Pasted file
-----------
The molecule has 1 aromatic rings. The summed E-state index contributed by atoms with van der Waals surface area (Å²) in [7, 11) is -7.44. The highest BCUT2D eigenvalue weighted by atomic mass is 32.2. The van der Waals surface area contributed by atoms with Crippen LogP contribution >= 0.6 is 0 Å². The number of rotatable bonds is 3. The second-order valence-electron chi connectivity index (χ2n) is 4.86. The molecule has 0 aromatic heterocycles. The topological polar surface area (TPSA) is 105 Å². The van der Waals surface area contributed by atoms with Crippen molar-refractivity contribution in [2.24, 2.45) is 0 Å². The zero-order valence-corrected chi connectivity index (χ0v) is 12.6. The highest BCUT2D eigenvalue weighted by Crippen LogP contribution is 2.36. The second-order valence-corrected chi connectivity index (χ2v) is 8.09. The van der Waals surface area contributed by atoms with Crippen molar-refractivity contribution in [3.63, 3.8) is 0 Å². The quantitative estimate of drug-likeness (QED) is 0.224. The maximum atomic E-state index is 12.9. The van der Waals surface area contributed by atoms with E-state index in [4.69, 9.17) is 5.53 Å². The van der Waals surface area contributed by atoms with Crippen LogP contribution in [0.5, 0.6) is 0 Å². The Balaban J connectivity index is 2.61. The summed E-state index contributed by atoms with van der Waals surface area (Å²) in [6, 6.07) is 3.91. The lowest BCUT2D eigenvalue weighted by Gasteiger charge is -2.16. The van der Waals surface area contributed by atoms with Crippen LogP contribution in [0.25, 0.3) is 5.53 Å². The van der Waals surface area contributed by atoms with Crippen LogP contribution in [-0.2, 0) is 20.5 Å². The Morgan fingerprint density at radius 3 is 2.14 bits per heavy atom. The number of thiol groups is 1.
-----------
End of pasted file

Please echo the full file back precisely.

The molecule has 1 aromatic rings. The summed E-state index contributed by atoms with van der Waals surface area (Å²) in [7, 11) is -7.44. The highest BCUT2D eigenvalue weighted by atomic mass is 32.2. The van der Waals surface area contributed by atoms with Crippen LogP contribution >= 0.6 is 0 Å². The number of rotatable bonds is 3. The second-order valence-electron chi connectivity index (χ2n) is 4.86. The molecule has 0 aromatic heterocycles. The topological polar surface area (TPSA) is 105 Å². The van der Waals surface area contributed by atoms with Crippen molar-refractivity contribution in [2.24, 2.45) is 0 Å². The zero-order valence-corrected chi connectivity index (χ0v) is 12.6. The highest BCUT2D eigenvalue weighted by Crippen LogP contribution is 2.36. The second-order valence-corrected chi connectivity index (χ2v) is 8.09. The van der Waals surface area contributed by atoms with Crippen molar-refractivity contribution in [3.63, 3.8) is 0 Å². The quantitative estimate of drug-likeness (QED) is 0.224. The maximum atomic E-state index is 12.9. The van der Waals surface area contributed by atoms with E-state index in [4.69, 9.17) is 5.53 Å². The van der Waals surface area contributed by atoms with Crippen LogP contribution in [0.5, 0.6) is 0 Å². The Balaban J connectivity index is 2.61. The summed E-state index contributed by atoms with van der Waals surface area (Å²) in [6, 6.07) is 3.91. The lowest BCUT2D eigenvalue weighted by Gasteiger charge is -2.16. The van der Waals surface area contributed by atoms with Crippen LogP contribution in [0.25, 0.3) is 5.53 Å². The van der Waals surface area contributed by atoms with Crippen LogP contribution in [-0.2, 0) is 20.5 Å². The Morgan fingerprint density at radius 3 is 2.14 bits per heavy atom. The number of thiol groups is 1.